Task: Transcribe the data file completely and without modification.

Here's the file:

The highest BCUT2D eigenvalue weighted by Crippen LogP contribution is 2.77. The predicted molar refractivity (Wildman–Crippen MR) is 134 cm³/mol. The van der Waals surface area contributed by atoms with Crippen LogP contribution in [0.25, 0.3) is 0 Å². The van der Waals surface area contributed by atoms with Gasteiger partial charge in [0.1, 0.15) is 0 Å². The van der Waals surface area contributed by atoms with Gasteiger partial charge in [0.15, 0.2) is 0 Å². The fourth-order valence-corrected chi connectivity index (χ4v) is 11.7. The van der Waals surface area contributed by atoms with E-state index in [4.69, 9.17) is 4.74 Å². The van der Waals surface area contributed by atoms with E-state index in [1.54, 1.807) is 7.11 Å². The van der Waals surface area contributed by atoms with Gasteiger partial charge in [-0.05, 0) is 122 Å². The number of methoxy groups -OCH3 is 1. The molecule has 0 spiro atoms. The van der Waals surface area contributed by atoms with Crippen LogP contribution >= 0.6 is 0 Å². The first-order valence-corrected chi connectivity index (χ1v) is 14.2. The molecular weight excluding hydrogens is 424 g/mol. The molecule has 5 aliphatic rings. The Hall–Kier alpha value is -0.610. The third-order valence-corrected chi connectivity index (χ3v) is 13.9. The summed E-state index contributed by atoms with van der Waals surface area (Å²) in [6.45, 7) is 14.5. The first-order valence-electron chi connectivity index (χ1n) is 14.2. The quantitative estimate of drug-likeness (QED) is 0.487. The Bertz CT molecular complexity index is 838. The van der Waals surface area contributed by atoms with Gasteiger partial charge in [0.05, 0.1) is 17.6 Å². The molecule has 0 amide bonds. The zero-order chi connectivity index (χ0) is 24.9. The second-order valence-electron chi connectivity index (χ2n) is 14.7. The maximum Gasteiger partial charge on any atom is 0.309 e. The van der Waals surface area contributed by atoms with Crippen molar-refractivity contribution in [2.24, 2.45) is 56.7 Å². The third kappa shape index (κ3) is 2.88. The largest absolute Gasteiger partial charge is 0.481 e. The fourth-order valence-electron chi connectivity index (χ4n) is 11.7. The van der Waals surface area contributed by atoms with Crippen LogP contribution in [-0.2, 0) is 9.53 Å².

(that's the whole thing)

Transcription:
The highest BCUT2D eigenvalue weighted by Crippen LogP contribution is 2.77. The predicted molar refractivity (Wildman–Crippen MR) is 134 cm³/mol. The van der Waals surface area contributed by atoms with Crippen LogP contribution in [0.25, 0.3) is 0 Å². The van der Waals surface area contributed by atoms with Gasteiger partial charge in [0.1, 0.15) is 0 Å². The van der Waals surface area contributed by atoms with Gasteiger partial charge in [0.15, 0.2) is 0 Å². The fourth-order valence-corrected chi connectivity index (χ4v) is 11.7. The van der Waals surface area contributed by atoms with E-state index in [4.69, 9.17) is 4.74 Å². The van der Waals surface area contributed by atoms with E-state index in [1.54, 1.807) is 7.11 Å². The van der Waals surface area contributed by atoms with Gasteiger partial charge in [-0.05, 0) is 122 Å². The number of methoxy groups -OCH3 is 1. The molecule has 0 spiro atoms. The van der Waals surface area contributed by atoms with Crippen LogP contribution >= 0.6 is 0 Å². The first-order valence-corrected chi connectivity index (χ1v) is 14.2. The molecular weight excluding hydrogens is 424 g/mol. The molecule has 5 aliphatic rings. The Hall–Kier alpha value is -0.610. The third-order valence-corrected chi connectivity index (χ3v) is 13.9. The summed E-state index contributed by atoms with van der Waals surface area (Å²) in [6.45, 7) is 14.5. The first-order valence-electron chi connectivity index (χ1n) is 14.2. The quantitative estimate of drug-likeness (QED) is 0.487. The Bertz CT molecular complexity index is 838. The van der Waals surface area contributed by atoms with Gasteiger partial charge in [0.05, 0.1) is 17.6 Å². The molecule has 0 amide bonds. The zero-order chi connectivity index (χ0) is 24.9. The second-order valence-electron chi connectivity index (χ2n) is 14.7. The maximum Gasteiger partial charge on any atom is 0.309 e. The van der Waals surface area contributed by atoms with Crippen molar-refractivity contribution in [2.24, 2.45) is 56.7 Å². The third kappa shape index (κ3) is 2.88. The largest absolute Gasteiger partial charge is 0.481 e. The fourth-order valence-electron chi connectivity index (χ4n) is 11.7. The van der Waals surface area contributed by atoms with Crippen LogP contribution in [-0.2, 0) is 9.53 Å².